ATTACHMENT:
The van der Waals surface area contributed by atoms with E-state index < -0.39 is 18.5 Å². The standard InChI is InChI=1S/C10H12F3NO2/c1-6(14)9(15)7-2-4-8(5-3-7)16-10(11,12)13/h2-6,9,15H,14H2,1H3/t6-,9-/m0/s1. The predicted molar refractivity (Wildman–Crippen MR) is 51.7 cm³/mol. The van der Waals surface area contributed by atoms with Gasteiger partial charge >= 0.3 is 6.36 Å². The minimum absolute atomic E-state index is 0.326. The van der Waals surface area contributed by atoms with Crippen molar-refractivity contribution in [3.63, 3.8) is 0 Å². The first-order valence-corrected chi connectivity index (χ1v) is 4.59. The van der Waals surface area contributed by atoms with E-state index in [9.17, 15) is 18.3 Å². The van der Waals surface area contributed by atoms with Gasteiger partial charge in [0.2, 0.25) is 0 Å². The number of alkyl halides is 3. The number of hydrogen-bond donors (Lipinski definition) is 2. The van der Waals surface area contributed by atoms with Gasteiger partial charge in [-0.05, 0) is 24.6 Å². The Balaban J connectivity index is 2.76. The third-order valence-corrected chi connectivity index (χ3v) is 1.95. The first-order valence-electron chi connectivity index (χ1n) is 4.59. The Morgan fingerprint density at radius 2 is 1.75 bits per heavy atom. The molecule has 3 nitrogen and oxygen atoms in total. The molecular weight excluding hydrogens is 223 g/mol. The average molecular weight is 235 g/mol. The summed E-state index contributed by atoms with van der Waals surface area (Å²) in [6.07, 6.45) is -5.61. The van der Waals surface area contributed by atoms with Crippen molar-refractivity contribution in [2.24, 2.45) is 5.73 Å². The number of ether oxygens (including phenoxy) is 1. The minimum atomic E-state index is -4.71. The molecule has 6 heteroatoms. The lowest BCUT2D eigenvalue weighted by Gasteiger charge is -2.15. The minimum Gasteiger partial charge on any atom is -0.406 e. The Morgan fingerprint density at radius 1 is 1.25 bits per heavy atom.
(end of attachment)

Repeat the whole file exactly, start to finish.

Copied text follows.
The van der Waals surface area contributed by atoms with E-state index < -0.39 is 18.5 Å². The standard InChI is InChI=1S/C10H12F3NO2/c1-6(14)9(15)7-2-4-8(5-3-7)16-10(11,12)13/h2-6,9,15H,14H2,1H3/t6-,9-/m0/s1. The predicted molar refractivity (Wildman–Crippen MR) is 51.7 cm³/mol. The van der Waals surface area contributed by atoms with Gasteiger partial charge >= 0.3 is 6.36 Å². The minimum absolute atomic E-state index is 0.326. The van der Waals surface area contributed by atoms with Crippen molar-refractivity contribution in [3.63, 3.8) is 0 Å². The first-order valence-corrected chi connectivity index (χ1v) is 4.59. The van der Waals surface area contributed by atoms with E-state index in [9.17, 15) is 18.3 Å². The van der Waals surface area contributed by atoms with Gasteiger partial charge in [0.2, 0.25) is 0 Å². The number of alkyl halides is 3. The number of hydrogen-bond donors (Lipinski definition) is 2. The van der Waals surface area contributed by atoms with Gasteiger partial charge in [-0.05, 0) is 24.6 Å². The Balaban J connectivity index is 2.76. The third-order valence-corrected chi connectivity index (χ3v) is 1.95. The first-order valence-electron chi connectivity index (χ1n) is 4.59. The Morgan fingerprint density at radius 2 is 1.75 bits per heavy atom. The molecule has 3 nitrogen and oxygen atoms in total. The molecular weight excluding hydrogens is 223 g/mol. The average molecular weight is 235 g/mol. The summed E-state index contributed by atoms with van der Waals surface area (Å²) in [6.07, 6.45) is -5.61. The van der Waals surface area contributed by atoms with Crippen molar-refractivity contribution in [2.24, 2.45) is 5.73 Å². The number of ether oxygens (including phenoxy) is 1. The minimum atomic E-state index is -4.71. The molecule has 6 heteroatoms. The lowest BCUT2D eigenvalue weighted by Gasteiger charge is -2.15. The minimum Gasteiger partial charge on any atom is -0.406 e. The Morgan fingerprint density at radius 1 is 1.25 bits per heavy atom.